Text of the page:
Category Archives: Clay courts

Nadal’s Doctor Preaches Moderation

Rafael Nadal’s personal doctor, Dr Angel Ruiz Cotorro, has warned the Spaniard that he needs to slowly return to play and be more selective about when and on what surfaces he plays.

“What you have to do in this case is select tournaments properly, enter the circuit progressively.

On clay, movements are less aggressive because of the possibility to skid, which helps the tendon to suffer less. A quick surface is more aggressive than any Read more »

The Curious Case Of Nadal’s Knees Revealed

Over the last few days there has been plenty of speculation about the state of Rafael Nadal’s knees since he withdrew from the US Open. Quotes from his PR agent denied an injury and state he simply wasn’t fit. Other stories indicated he should be fit for Davis Cup in September, while others revealed a more worrying story (apparently from Uncle Toni) that they were trying to manage Rafa’s knees conservatively to avoid surgery.

It has long been my view, and many other peoples, that Nadal needed an extended break to not only lengthen his career but to preserve the long term health of his knees. It appears that is finally what is happening. Read more »

Roland Garros Draw Analysis – Can Nadal Do It Again?

This years men’s Roland Garros draw has the potential to produce a great tournament with some really interesting match ups if the seeds perform. The fluctuating recent form of the top male players doesn’t give me much hope of this happening but lets look at the draw anyway.

The really interesting first round matches are: Read more »

Roddick Bombs Out On Clay

Andy Roddick has really been struggling to find any consistent decent form over the last two years. He was dealt a bad draw in Rome, being scheduled to face Gilles Simon in the first round today after a first round knock out in Madrid.

In their first round match Roddick was shown up on his least favourite surface as Gilles easily won 6-3, 6-3. It was clear that Roddick had only one game plan, his normal big serving sometimes volleying and attempt to hit through the court, which just didn’t work against a great scrambler like Gilles who moves more naturally on clay. Read more »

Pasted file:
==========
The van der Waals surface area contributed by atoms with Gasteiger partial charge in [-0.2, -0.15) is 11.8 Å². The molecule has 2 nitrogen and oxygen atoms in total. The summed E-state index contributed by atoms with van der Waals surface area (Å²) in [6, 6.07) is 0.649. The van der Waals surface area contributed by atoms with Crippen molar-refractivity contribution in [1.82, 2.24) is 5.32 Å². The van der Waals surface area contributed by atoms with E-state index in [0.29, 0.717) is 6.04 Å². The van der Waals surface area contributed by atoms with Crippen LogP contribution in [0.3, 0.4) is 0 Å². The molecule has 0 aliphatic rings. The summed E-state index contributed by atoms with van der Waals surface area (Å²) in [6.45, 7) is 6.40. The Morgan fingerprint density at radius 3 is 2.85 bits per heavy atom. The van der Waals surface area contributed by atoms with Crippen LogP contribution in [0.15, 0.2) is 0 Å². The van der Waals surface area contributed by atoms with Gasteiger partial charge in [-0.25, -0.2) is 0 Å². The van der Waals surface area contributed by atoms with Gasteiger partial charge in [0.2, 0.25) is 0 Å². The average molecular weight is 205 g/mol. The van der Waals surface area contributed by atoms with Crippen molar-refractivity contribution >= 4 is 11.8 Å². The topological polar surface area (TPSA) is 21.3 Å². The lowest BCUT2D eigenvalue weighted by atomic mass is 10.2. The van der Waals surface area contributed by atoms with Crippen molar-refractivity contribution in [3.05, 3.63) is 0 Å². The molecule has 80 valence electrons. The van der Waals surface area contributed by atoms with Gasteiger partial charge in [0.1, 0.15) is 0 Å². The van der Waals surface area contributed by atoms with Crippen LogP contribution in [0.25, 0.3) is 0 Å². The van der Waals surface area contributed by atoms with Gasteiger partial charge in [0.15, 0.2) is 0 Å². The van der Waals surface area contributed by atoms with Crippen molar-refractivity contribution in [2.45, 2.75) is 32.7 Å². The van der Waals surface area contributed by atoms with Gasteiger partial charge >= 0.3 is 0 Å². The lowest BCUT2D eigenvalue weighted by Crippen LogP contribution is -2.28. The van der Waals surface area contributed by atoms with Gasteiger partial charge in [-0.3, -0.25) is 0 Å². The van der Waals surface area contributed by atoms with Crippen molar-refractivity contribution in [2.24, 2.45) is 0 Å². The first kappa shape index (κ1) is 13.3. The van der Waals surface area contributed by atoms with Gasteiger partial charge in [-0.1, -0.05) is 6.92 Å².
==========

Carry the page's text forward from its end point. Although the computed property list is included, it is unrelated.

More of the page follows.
Nadal Under Pressue In Madrid

Any tennis player enjoys the crowd support when playing at home. Rafael Nadal, gold child of Spain, is no different and receives huge support when in Spain. I remember traveling in a taxi in Madrid and having a 20 minute conversation with the driver about his love for Rafa. To say the world number one is popular is an understatement. To say he’s not under huge pressure now is also an understatement. Read more »

Roddick Doesn’t Impress On Return To Clay

Fresh off a house move and a second anniversary break spent with wife Brooklyn Decker, Andy Roddick has made his return to the European clay courts he barely stepped on last year. Last season Roddick, currently ranked 12,  struggled with form and illness only played Roland Garros in this section of the season.

In their first round match Roddick came up against Flavio Cipolla who won the match 6-4, 6-7, 6-3 in 3 hours, 2 minutes. The American’s huge serve was uncharacteristically broken four times during the course of the match. Read more »

Nadal Looking For Ways To Stay At The Top

Rafael Nadal is still talking to media about the overwhelming task ahead of him. In the next few weeks Rafa has to defend Madrid (1000), Rome (1000), Roland Garros (2000) and Wimbledon (2000). That’s a whopping 4000 points on clay, and he’s using Barcelona to try and add some points that will give him some breathing room in the event he is unable to repeat the epic clay court run he had last season.

Nadal is all too aware that this is the best chance to defend a huge number of points that will keep him in the number one spot at the end of the year – which has clearly become his goal. As he stated to the media he is well aware that the in form Novak Djokovic has only 540 points to defend, having skipped Madrid due to allergy problems last season. Read more »

>Curse Of The French Open: Stosur And Schiavone Bomb At Wimbledon


The two most successful players from the women’s side at the French Open, Sam Stosur and Francesca Schiavone, have bombed out of Wimbledon in their first round matches.